Wednesday, April 23, 2008
Faces become familiar
While walking down the halls in the hospital, traveling with a group of people in the elevator or standing in line at the cafeteria trying to decide what to have to eat, I start to notice other people and wonder what their stories are. I see the sadness and worry in their eyes. I see some patients that haven't had anyone come and visit them. I wonder how long someone can last without any support or encouragement being alone like that.
There is a cancer patient that goes in to have her chemo treatments the same time that Charlie does. She seems to always be in the room next to Charlie. I have seen her walk around the halls with a group of friends that have no hair; she doesn't either (which is not unusual on the fifth floor). At first I thought that maybe they all met in a cancer support group. Then the husband came in and I noticed that he was also bald. I then came to the conclusion that they all shaved their head to show support for their friend/wife. I also noticed that this lady always had someone spend the night with her whether it was her husband or one of her friends. After her chemo finished, her husband would bring their four children in to see her. Coming back from getting something special for Charlie that he wanted, I saw that her children were all tucked in bed with her as she read them a book. Her husband took them home and then one of her girlfriends came in to stay. They had a system. A continuous support system.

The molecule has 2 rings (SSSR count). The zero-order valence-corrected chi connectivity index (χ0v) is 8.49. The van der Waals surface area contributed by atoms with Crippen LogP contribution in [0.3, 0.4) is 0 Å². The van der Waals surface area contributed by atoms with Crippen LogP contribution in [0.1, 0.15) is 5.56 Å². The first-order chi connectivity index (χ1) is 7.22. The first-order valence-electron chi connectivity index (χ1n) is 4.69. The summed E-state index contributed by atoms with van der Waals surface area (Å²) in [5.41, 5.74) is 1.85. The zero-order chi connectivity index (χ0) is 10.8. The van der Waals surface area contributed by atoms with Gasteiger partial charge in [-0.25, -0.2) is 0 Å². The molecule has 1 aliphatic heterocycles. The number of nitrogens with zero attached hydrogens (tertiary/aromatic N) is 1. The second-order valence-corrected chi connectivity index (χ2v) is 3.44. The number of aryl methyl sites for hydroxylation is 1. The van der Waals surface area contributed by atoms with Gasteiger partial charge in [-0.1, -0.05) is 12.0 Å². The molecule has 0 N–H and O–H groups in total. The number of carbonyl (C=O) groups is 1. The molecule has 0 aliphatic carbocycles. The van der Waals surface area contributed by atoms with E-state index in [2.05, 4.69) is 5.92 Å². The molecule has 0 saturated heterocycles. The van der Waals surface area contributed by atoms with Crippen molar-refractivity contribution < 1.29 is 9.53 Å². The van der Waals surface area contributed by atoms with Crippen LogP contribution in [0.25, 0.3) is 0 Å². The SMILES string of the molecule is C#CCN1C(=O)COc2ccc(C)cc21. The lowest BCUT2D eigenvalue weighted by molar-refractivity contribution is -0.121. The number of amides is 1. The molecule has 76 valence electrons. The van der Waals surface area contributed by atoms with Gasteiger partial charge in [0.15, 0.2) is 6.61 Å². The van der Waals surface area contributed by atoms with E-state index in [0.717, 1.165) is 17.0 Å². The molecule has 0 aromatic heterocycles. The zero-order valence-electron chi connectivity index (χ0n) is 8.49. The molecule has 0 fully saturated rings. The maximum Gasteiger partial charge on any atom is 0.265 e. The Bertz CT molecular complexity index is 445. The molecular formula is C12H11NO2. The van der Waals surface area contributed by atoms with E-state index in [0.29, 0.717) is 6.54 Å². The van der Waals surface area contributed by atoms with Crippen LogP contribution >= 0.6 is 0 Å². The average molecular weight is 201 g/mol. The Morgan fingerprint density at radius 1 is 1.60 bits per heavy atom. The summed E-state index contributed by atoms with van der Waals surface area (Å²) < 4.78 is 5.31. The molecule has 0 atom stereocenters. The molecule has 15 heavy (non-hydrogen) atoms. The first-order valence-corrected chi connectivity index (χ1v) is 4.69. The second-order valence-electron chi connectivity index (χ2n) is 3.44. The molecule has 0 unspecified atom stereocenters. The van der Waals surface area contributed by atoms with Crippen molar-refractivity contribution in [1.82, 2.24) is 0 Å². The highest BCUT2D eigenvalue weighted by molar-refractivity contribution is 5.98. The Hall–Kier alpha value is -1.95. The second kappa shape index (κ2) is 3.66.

At times she has "a girls night" in her room. All of her friends come and you would think that there was a party going on in her room. They can be heard laughing, singing, gossiping and just having a good time. Heck! I wanted to go into her room and be a part of that. I would sit in Charlie's room and admire the friendships this lady had with her friends. It made me think about shaving my head for someone, so I asked Charlie if he wanted me to shave my head for him to show support. He laughed and said, "No!" chuckling the whole time... he thought that was pretty funny. I have to admit I was relieved. I still think that shows a great deal of love they have for their friend.
One night as I was walking to the elevator to head home, her husband had gotten into the elevator with me. It was just him and I. He had a million questions about our situation as I did with theirs. We expressed our thoughts for good will and prayers for each other's plight. We genuinely cared. You could feel the hope for good and happy endings in that elevator and an elevated energy bursting out as the doors opened. It followed as we walked down the hall talking as fast as we could until our paths separated, only to run into her girlfriend with her overnight bag. I felt enormous gratitude for this lady with cancer and her friends sticking by her through a time like this. I felt like I was witnessing something special.
Now that Charlie's week has been moved a week later than her stay at the hospital together, I won't being seeing them anymore. I have been taught by their show of support and love for this lady and how they are in it for the long haul. I was very touched by this.
I don't think I will ever forget it.